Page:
Summer's End With Your Special Needs Child
Summer's end is always bittersweet for me. It is probably my favorite time of the year. I still carrying the excitement for the warm weather, vacations and happy bliss that comes with summertime. So just as Bob laments back-to-school time, I feel a little sad when the end of summer comes.
Another Summer Bites the Dust
With the end of summer comes the preparation and preoccupation with the back-to-school frenzy. Supplies, uniforms (Bob's in a private school) and schedules. So here are some tips to ensure a great end of summer with your special needs child and bring on a happy start to the school year.
Plan a final trip
Whether it is a picnic or beach trip, it can be a great closure to summer. Last year, Bob and I went to Coney Island's Luna Park with my best friend, Michelle (who happens to be my biggest cheerleader). It was a couple of weeks after Labor Day and the school year hadn't kicked into high gear yet. It was so peaceful and reminded me of the slower pace of the summer. Bob and I enjoyed the rides and then a long stroll up and down the beach. We found treasures and took fun pictures of everything around us. It was a great memory to make.
Encourage your child to finish summer homework
Bob gets summer homework every year (so did I). And over the last couple of years, I've learned how to space out homework time throughout the summer so that Bob doesn't have too many projects at the end. As of this writing, Bob has two articles to read and two book reports to write. Since he still has several days left (and his father is helping me), Bob will be able to complete the assignments without too much pressure.
Shop for supplies
If your child's school provides a supply list, go out and shop with your special needs child. Allow him or her to choose a theme for the supplies (ie favorite characters) or find plain supplies that can be decorated as fun art project. This will help your child build excitement for the first day of school and go in feeling confident.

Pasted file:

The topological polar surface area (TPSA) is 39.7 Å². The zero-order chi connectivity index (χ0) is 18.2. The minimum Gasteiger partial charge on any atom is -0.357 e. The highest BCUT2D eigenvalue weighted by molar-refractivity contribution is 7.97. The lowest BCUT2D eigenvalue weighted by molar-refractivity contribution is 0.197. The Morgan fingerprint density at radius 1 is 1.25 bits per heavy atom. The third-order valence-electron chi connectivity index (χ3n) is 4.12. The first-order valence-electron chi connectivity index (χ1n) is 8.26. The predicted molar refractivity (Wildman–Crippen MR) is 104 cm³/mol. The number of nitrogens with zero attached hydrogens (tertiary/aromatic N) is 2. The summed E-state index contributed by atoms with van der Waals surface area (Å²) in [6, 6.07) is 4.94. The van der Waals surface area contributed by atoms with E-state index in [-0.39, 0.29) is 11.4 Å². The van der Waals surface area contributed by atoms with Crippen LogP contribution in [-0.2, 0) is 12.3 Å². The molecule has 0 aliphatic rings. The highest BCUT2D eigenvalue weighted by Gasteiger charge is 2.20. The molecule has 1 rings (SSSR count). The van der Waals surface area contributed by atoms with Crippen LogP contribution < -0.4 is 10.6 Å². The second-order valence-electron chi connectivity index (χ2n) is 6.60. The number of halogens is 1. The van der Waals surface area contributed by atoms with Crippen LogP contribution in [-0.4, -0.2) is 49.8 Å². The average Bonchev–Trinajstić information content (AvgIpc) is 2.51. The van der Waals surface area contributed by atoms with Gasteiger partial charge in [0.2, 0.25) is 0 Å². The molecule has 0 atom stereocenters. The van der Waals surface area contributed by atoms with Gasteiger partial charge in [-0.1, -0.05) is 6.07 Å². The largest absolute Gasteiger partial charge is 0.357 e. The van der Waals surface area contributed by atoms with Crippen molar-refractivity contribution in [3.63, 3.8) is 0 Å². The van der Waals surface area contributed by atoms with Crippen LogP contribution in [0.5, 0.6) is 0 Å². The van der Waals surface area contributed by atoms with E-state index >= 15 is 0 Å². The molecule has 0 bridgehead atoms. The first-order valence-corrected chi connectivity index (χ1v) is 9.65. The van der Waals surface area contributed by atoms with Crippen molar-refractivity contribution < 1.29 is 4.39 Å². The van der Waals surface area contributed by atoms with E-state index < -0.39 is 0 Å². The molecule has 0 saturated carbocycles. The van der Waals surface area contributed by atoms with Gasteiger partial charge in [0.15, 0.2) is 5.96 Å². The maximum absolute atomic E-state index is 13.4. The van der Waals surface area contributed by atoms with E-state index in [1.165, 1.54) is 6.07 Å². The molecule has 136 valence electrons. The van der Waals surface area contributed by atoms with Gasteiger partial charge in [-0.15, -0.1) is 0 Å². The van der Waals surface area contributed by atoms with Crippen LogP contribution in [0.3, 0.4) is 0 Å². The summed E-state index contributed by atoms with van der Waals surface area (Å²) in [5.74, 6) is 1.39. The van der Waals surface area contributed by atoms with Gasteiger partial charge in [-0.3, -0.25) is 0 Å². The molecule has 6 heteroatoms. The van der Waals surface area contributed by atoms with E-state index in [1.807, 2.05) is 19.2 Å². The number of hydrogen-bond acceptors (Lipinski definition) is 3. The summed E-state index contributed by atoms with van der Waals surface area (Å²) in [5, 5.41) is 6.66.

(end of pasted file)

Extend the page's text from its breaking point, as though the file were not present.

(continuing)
Reset the routine
Bob was in two programs this summer, so his routine did not change much. Other than wearing regular clothes and taking field trips out, it has been the same. But, if your special needs child has been sleeping in and staying up late, now is the time to switch back to the routine. I find that keeping Bob's summer schedule similar to his school year schedule has helped him transition easier.
Set some goals for the year
Talk to your child about a goal he or she would like to achieve by the end of the school year. I wrote about Bob's goal last year and hope to help him set a goal for this year. Bob was so confident and proud of himself after meeting his goal. Going into the year with a goal can really motivate your special needs child.
Make sure to have fun often
Even with school starting, you can still do fun activities. Plan for fun weekend events or even after-school activities to keep your special needs child engaged beyond summer's end.
Parents - what does the end of summer mean to you?
Zalamar, H. (2013, September 5). Summer's End With Your Special Needs Child, HealthyPlace. Retrieved on 2020, December 5 from https://www.healthyplace.com/blogs/parentingchildwithmentalillness/2013/09/summers-end-with-your-special-needs-child